Here’s something kind of funny: Over the course of his long and varied career, "Weird Al" Yankovic has been written off by some as a joke. Hard to believe that the guy who makes silly songs arguably better than anyone else in the world would have trouble being taken seriously.
Whatever criticism he may have endured in the past, however, nobody could reasonably dismiss Yankovic’s musical or comedic prowess at this point. Over 30 years into a steadily fruitful career, the accordion-loving artist saw his 2012 album, Alpocalyspse, land in the Billboard top 10, his highest position on the charts yet. The only thing funny about this success now is that it would still surprise people anymore.
The premiere pop culture parodist got his start in the late-1970's by sending homemade tapes of his music to popular offbeat DJ, Dr. Demento, who was known for playing comedy and novelty songs. It was through this nationally syndicated platform that the Weird one released his first singles, parodies of The Knack and Queen. ("My Bologna" and "Another One Rides The Bus," respectively.) Soon, he started delivering on a record contract with parodies of songs by iconic artists such as Michael Jackson and Nirvana, which would go on to be huge hits themselves.
With the recent release of "Weird" Al: The Book, co-written by author Nathan Rabin, the entire unlikely story has been documented for posterity. It’s just the right time too. Now that YouTube has leveled the distribution playing field, every smash song by the likes of Gotye or Carly Rae Jepsen inevitably inspires an avalanche of insta-parodies, of varying degrees of quality. (Many of them actually go beyond tedious, inspiring an almost hostile level of boredom.) Although some groups like Key of Awesome might get millions of views for their videos, overall the entire Internet could learn a thing or two from someone who’s stayed relevant on- and offline far longer than many of the artist’s he’s parodied.
Below, "Weird" Al Yankovic offers some tips for how to write the kind of parody that cuts through.
I cut my teeth on MAD Magazine—I was obsessed with it when I was about 12, and I would study the song parodies crafted by Frank Jacobs and others. They were always really well done, and I found them hilarious even if I had never heard the song that they were "to the tune of." That became my first rule of parody: It’s got to be funny, whether or not the listener is familiar at all with the source material.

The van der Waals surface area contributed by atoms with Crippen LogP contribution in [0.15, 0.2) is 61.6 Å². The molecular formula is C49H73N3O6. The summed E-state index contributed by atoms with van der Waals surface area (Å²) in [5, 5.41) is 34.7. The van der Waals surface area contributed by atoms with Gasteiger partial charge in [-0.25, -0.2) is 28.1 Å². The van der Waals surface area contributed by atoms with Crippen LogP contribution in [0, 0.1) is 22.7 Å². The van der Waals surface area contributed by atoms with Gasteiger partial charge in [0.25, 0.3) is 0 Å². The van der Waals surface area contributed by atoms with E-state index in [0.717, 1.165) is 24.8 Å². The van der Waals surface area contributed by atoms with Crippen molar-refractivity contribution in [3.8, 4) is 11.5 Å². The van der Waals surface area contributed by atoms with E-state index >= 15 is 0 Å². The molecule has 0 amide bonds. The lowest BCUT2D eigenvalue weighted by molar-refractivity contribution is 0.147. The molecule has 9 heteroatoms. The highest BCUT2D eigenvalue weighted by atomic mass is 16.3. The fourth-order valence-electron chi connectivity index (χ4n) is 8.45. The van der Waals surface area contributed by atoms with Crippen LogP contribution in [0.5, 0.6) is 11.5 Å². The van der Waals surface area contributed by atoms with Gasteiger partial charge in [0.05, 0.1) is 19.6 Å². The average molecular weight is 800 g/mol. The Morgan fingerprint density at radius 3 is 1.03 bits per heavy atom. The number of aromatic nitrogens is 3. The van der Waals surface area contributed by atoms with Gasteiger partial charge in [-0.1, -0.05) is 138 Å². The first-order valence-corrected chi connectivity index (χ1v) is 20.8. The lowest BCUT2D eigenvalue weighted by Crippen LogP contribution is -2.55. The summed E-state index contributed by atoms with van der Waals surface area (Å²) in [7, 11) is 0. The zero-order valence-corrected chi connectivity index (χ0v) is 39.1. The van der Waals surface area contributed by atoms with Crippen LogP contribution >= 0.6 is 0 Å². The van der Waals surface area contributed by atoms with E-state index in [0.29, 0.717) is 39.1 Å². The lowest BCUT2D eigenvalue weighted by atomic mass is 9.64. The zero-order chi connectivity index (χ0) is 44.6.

The spirit in which a music parody should be created is a personal choice—many parodists and satirists go for the jugular, but I’ve always gone for humor that was a little less biting and derogatory. I like to say that my parodies are more of a poke in the ribs than a punch in the face.
Generally I’ll study the charts and focus on the songs that seem to be the biggest hits or have the most mainstream appeal. Then I try to think of clever ideas for those songs—and I’m only successful in a small percentage of cases. So the parodies that get written are in the overlapping part of the Venn diagram of Big Hits and Clever Ideas.
I don’t often do meta-parodies where I make fun of the song or the singer, but I certainly did that with Nirvana, Lady Gaga, and Billy Ray Cyrus. It wasn’t that I was "out to get" anybody—I just looked at all my ideas for each song, and in those particular cases I just thought it was the funniest choice to make the parody lyrics about the original artist. A lot of parodies are funny until the hook or punchline, and then they go nowhere after that. These are basically "one joke" songs. So the best advice I can give is, pick a concept where you feel you can maintain humor through the entire length of the song.
It’s certainly more work to do a genre parody. With a straight parody, you don’t have to write the music or produce a demo—it’s already done for you. With a pastiche, not only do you have to do all the work that one necessarily does with an original song, but you also have to do a fair amount of research into the chosen genre or other artist’s work. I suppose rap music lends itself best to parody, if only because there are so many words. Sometimes pop songs don’t give a parody writer a whole lot of syllables to play with. It’s helpful to have enough words to be able to adequately set up jokes.
The originals, parodies, and polkas are all completely different in terms of the writing process, but let’s talk about one of the parodies—say, "White & Nerdy." After hearing Chamillionaire’s hit on the radio for the thousandth time, I figured I should try to do something with it. I made a long list of song titles that were puns on "Ridin’ Dirty," and "White & Nerdy" just kind of jumped out at me—it was basically my life story. I was a little concerned that it might be a little close to another parody of mine ("It’s All About the Pentiums") but thought that nerd culture was fertile enough ground that it wouldn’t matter. My manager secured permission for the parody from Chamillionaire, and then I started stockpiling a long list of ideas, gags, and random thoughts about what it means to be white and nerdy. Then, like a puzzle, I tried to assemble all those ideas—in rhyming couplets—within the parameters of the original song arrangement. Then I brought in the band, we recorded it, mixed it, and voila, we had a finished master.
It all comes down to a criticism that I heard early on in my career. "Hey, what’s the big deal? ANYBODY can change the words around to hit songs—my KID does that." And that’s perfectly true—anybody can do that. The trick is, it’s considerably harder to do it well and do it well consistently.
[Image: Flickr user Roger Ho]